Good Days…Bad Days With Maureen Pratt

Good Days…Bad Days With Maureen Pratt


Chronic Illness: The Next Generation

posted by mpratt

Maureen Pratt Author PicOne of the most significant ways that our life with illness affects others is in providing guidance and influence over the next generation of patients, caregivers, and healthcare professionals. When I was first diagnosed with lupus, I didn’t consider this aspect of my “vocation.” I was, as many newly diagnosed people are, focused on my life, my illness, and my “little corner” of the world.

But, as days and years have passed, I’ve become more curious about how those younger are “coming up,” and how they are being molded by societal and individual attitudes. For example when we hear about how unfair and unjust the medical profession is, and how doctors and others are “in it for the money” and not for patient welfare, how does that influence young people to want to dedicate long, hard years of study to the medical profession? Does it inspire them? Encourage them? Or, deter them?

When “quick fixes” for medical problems are advertised so widely and loudly, what kind of influence does that have on young people when they experience the illness of a loved one, or their own illness, that lingers, draws on, and is chronically painful? Are they able to find determination to live well and in faith anyway? Or, do they become angry, disillusioned, and turn away from God’s hope and love?

Parental guidance is primary and vital in all ways, including helping children form healthy attitudes toward health. But, even if we’re on the outside, we can be part of the formation.

Several times, I’ve been asked to speak to groups of young people about what it’s like to live with a chronic illness, and how others can help. Through these workshops, I’ve learned that children naturally want to help. They have few biases about other people. They are naturally curious, too. As they get older, they form more personal ideas about the world, but they are still open, seeking. I try to remember this whenever I interact with young people, no matter how tired I am.

The future of healthcare resides, in great part, in laboratories and healthcare companies that develop and deliver care. But it lies in greater part with the people who will work in offices and hospitals and actually be the instruments of care. The more we help form, teach, and encourage those younger, the better off this world will be!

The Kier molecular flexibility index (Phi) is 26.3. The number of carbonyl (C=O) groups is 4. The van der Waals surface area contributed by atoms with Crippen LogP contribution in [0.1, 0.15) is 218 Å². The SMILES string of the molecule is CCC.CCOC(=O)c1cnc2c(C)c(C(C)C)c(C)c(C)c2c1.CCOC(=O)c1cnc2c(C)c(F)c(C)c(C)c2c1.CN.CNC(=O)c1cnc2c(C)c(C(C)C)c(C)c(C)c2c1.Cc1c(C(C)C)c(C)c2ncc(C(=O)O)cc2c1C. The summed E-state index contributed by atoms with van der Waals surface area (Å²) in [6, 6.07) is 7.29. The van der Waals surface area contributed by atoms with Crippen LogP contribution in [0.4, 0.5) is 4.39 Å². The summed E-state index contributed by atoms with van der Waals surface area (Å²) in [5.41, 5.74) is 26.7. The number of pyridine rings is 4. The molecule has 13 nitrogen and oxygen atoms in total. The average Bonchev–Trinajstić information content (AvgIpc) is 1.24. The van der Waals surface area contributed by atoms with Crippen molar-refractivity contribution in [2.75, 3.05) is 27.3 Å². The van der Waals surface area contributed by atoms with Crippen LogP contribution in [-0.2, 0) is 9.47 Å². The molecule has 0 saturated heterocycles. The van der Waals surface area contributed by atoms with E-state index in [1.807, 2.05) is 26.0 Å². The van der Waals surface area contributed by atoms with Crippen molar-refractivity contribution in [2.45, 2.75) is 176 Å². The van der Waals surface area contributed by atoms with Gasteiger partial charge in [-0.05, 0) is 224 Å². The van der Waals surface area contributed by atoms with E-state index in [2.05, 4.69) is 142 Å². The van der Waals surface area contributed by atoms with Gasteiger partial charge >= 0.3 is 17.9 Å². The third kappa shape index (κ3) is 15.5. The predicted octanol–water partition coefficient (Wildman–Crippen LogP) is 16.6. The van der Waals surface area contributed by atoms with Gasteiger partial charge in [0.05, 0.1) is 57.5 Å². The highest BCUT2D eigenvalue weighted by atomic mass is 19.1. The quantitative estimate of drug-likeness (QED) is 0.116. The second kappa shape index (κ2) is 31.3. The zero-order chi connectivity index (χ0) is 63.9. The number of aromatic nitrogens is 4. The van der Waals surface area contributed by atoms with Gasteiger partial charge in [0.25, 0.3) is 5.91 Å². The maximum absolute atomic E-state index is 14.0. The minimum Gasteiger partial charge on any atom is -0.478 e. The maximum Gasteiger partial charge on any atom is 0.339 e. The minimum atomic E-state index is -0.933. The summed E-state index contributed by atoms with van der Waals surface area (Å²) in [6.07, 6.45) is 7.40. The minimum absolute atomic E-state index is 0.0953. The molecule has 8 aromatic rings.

Blessings for the day,

Maureen



Advertisement
Comments Post the First Comment »
post a comment

Comments are closed.



Previous Posts

A Praying Spirit: We Are (Aware of) the World
Many chronic illnesses impose restrictions on our ability to move about freely in the world "at large." Whether because of mobility issues, sight or hearing problems, or, as

posted 5:25:38am Jan. 24, 2015 | read full post »

Chronic Pain: The Void in Your Life
Sometimes, pain becomes so overwhelming that it closes out every ounce of strength and light that we might once have felt. And, into their place, there is a void. A void of light. A void of will. A void of hope. The pain can suffocate and keep us down. Yes, it can prevent us from physically moving f

posted 11:33:56pm Jan. 23, 2015 | read full post »

Chronic Illness: A Disability Doesn't Equal Immaturity
I was on a call the other day, trying to make sense of error messages spewed forth by my computer (I eventually learned that the hard drive had died...another story entirely!). The connection was really, really bad and the person in customer service was speaking very quickly and slurring words on to

posted 11:25:33pm Jan. 21, 2015 | read full post »

Food for Thought: Never Too Old
Over the Christmas holidays, I was blessed to see Angela Lansbury in the play, "Blythe Spirit." It was amazing - Dame Lansbury, a celebrated British-American actress whose car

posted 12:37:32am Jan. 19, 2015 | read full post »

A Praying Spirit: Where Does Your Prayer Go?
If you're stuck when you pray, if you don't think your prayers are being heard, you might be holding back, even if you think you're pouring your heart out to God. How can that be? Sometimes, we desire something so very much, or we are so intent on praying for someone else that we forget to let

posted 11:49:14pm Jan. 17, 2015 | read full post »




Report as Inappropriate

You are reporting this content because it violates the Terms of Service.

All reported content is logged for investigation.